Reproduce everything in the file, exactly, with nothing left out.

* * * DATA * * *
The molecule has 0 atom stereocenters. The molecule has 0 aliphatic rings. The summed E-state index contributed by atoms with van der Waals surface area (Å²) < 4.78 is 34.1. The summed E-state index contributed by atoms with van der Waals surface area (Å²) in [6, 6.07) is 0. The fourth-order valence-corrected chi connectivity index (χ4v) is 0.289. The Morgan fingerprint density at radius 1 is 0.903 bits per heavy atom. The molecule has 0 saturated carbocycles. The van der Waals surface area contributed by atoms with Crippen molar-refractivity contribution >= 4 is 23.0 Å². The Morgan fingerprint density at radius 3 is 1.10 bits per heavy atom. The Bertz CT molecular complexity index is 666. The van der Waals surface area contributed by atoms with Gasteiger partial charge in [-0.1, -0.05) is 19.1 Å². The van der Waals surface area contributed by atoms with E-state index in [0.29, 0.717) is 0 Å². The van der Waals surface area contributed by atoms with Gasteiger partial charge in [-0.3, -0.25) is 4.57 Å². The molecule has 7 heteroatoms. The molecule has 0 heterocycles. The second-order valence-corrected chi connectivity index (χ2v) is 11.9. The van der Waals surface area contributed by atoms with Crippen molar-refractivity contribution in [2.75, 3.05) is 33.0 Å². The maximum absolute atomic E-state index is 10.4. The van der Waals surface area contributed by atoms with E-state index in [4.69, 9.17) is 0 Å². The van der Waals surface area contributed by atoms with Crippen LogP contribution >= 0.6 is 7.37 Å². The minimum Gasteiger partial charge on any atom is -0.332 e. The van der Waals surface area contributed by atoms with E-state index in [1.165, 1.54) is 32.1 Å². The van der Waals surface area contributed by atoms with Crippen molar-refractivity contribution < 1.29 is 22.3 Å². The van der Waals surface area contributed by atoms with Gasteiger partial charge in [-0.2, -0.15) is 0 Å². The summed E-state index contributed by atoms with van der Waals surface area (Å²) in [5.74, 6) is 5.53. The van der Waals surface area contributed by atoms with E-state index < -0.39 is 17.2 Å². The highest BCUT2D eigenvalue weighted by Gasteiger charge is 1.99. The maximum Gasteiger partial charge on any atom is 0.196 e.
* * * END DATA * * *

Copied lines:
The molecule has 0 atom stereocenters. The molecule has 0 aliphatic rings. The summed E-state index contributed by atoms with van der Waals surface area (Å²) < 4.78 is 34.1. The summed E-state index contributed by atoms with van der Waals surface area (Å²) in [6, 6.07) is 0. The fourth-order valence-corrected chi connectivity index (χ4v) is 0.289. The Morgan fingerprint density at radius 1 is 0.903 bits per heavy atom. The molecule has 0 saturated carbocycles. The van der Waals surface area contributed by atoms with Crippen molar-refractivity contribution >= 4 is 23.0 Å². The Morgan fingerprint density at radius 3 is 1.10 bits per heavy atom. The Bertz CT molecular complexity index is 666. The van der Waals surface area contributed by atoms with Gasteiger partial charge in [-0.1, -0.05) is 19.1 Å². The van der Waals surface area contributed by atoms with E-state index in [0.29, 0.717) is 0 Å². The van der Waals surface area contributed by atoms with Gasteiger partial charge in [-0.3, -0.25) is 4.57 Å². The molecule has 7 heteroatoms. The molecule has 0 heterocycles. The second-order valence-corrected chi connectivity index (χ2v) is 11.9. The van der Waals surface area contributed by atoms with Crippen molar-refractivity contribution in [2.75, 3.05) is 33.0 Å². The maximum absolute atomic E-state index is 10.4. The van der Waals surface area contributed by atoms with E-state index in [4.69, 9.17) is 0 Å². The van der Waals surface area contributed by atoms with Crippen LogP contribution >= 0.6 is 7.37 Å². The minimum Gasteiger partial charge on any atom is -0.332 e. The van der Waals surface area contributed by atoms with E-state index in [1.165, 1.54) is 32.1 Å². The van der Waals surface area contributed by atoms with Crippen molar-refractivity contribution < 1.29 is 22.3 Å². The van der Waals surface area contributed by atoms with Gasteiger partial charge in [-0.2, -0.15) is 0 Å². The summed E-state index contributed by atoms with van der Waals surface area (Å²) in [5.74, 6) is 5.53. The van der Waals surface area contributed by atoms with E-state index < -0.39 is 17.2 Å². The highest BCUT2D eigenvalue weighted by Gasteiger charge is 1.99. The maximum Gasteiger partial charge on any atom is 0.196 e.